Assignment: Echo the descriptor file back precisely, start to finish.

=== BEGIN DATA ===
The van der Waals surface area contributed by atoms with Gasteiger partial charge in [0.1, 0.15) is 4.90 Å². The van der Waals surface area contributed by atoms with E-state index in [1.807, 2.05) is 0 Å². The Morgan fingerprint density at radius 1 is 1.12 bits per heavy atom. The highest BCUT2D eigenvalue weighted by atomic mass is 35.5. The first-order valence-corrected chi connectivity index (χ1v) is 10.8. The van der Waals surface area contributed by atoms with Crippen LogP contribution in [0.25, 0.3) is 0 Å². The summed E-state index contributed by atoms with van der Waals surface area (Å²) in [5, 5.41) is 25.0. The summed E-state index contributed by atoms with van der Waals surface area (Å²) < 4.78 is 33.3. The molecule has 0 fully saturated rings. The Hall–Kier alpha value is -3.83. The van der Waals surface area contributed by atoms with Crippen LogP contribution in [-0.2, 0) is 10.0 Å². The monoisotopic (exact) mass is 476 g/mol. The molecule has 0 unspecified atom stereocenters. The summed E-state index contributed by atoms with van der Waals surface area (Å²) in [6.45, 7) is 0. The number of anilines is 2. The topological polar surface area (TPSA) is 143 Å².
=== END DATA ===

The van der Waals surface area contributed by atoms with Gasteiger partial charge in [0.1, 0.15) is 4.90 Å². The van der Waals surface area contributed by atoms with E-state index in [1.807, 2.05) is 0 Å². The Morgan fingerprint density at radius 1 is 1.12 bits per heavy atom. The highest BCUT2D eigenvalue weighted by atomic mass is 35.5. The first-order valence-corrected chi connectivity index (χ1v) is 10.8. The van der Waals surface area contributed by atoms with Crippen LogP contribution in [0.25, 0.3) is 0 Å². The summed E-state index contributed by atoms with van der Waals surface area (Å²) in [5, 5.41) is 25.0. The summed E-state index contributed by atoms with van der Waals surface area (Å²) < 4.78 is 33.3. The molecule has 0 fully saturated rings. The Hall–Kier alpha value is -3.83. The van der Waals surface area contributed by atoms with Crippen LogP contribution in [-0.2, 0) is 10.0 Å². The monoisotopic (exact) mass is 476 g/mol. The molecule has 0 unspecified atom stereocenters. The summed E-state index contributed by atoms with van der Waals surface area (Å²) in [6.45, 7) is 0. The number of anilines is 2. The topological polar surface area (TPSA) is 143 Å².